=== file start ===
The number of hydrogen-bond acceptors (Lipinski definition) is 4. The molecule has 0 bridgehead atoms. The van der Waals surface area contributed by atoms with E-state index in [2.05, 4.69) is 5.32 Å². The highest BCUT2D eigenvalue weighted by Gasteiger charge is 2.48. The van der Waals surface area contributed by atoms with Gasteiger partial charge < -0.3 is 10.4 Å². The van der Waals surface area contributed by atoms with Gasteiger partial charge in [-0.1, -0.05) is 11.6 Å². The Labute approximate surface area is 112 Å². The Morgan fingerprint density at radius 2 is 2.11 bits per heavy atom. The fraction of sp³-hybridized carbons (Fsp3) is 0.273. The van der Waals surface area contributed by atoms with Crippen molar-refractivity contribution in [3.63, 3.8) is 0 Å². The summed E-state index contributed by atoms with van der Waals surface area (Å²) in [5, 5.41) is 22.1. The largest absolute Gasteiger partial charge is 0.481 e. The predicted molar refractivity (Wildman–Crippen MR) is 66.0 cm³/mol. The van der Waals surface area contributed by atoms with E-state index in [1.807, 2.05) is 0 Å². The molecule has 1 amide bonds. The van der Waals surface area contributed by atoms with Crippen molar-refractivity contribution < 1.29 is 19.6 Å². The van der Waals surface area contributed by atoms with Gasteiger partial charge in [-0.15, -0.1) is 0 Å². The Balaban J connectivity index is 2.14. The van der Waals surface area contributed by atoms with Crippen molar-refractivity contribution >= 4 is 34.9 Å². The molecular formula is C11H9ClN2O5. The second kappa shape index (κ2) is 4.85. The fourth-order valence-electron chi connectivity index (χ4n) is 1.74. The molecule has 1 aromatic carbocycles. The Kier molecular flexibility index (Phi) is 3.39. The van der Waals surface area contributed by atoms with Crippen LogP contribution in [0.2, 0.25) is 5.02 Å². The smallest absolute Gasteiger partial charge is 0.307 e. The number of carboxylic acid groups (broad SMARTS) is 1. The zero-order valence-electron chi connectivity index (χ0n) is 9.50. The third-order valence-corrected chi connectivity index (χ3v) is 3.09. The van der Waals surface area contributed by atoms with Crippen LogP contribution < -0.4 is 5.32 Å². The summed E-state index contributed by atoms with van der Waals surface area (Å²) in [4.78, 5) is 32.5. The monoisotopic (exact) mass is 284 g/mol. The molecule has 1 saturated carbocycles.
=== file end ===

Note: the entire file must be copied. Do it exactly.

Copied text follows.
The number of hydrogen-bond acceptors (Lipinski definition) is 4. The molecule has 0 bridgehead atoms. The van der Waals surface area contributed by atoms with E-state index in [2.05, 4.69) is 5.32 Å². The highest BCUT2D eigenvalue weighted by Gasteiger charge is 2.48. The van der Waals surface area contributed by atoms with Gasteiger partial charge < -0.3 is 10.4 Å². The van der Waals surface area contributed by atoms with Gasteiger partial charge in [-0.1, -0.05) is 11.6 Å². The Labute approximate surface area is 112 Å². The Morgan fingerprint density at radius 2 is 2.11 bits per heavy atom. The fraction of sp³-hybridized carbons (Fsp3) is 0.273. The van der Waals surface area contributed by atoms with Crippen molar-refractivity contribution in [3.63, 3.8) is 0 Å². The summed E-state index contributed by atoms with van der Waals surface area (Å²) in [5, 5.41) is 22.1. The largest absolute Gasteiger partial charge is 0.481 e. The predicted molar refractivity (Wildman–Crippen MR) is 66.0 cm³/mol. The van der Waals surface area contributed by atoms with E-state index in [1.807, 2.05) is 0 Å². The molecule has 1 amide bonds. The van der Waals surface area contributed by atoms with Crippen molar-refractivity contribution < 1.29 is 19.6 Å². The van der Waals surface area contributed by atoms with Gasteiger partial charge in [-0.15, -0.1) is 0 Å². The Balaban J connectivity index is 2.14. The van der Waals surface area contributed by atoms with Crippen molar-refractivity contribution >= 4 is 34.9 Å². The molecular formula is C11H9ClN2O5. The second kappa shape index (κ2) is 4.85. The fourth-order valence-electron chi connectivity index (χ4n) is 1.74. The molecule has 1 aromatic carbocycles. The Kier molecular flexibility index (Phi) is 3.39. The van der Waals surface area contributed by atoms with Crippen LogP contribution in [0.2, 0.25) is 5.02 Å². The smallest absolute Gasteiger partial charge is 0.307 e. The number of carboxylic acid groups (broad SMARTS) is 1. The zero-order valence-electron chi connectivity index (χ0n) is 9.50. The third-order valence-corrected chi connectivity index (χ3v) is 3.09. The van der Waals surface area contributed by atoms with Crippen LogP contribution < -0.4 is 5.32 Å². The summed E-state index contributed by atoms with van der Waals surface area (Å²) in [4.78, 5) is 32.5. The monoisotopic (exact) mass is 284 g/mol. The molecule has 1 saturated carbocycles.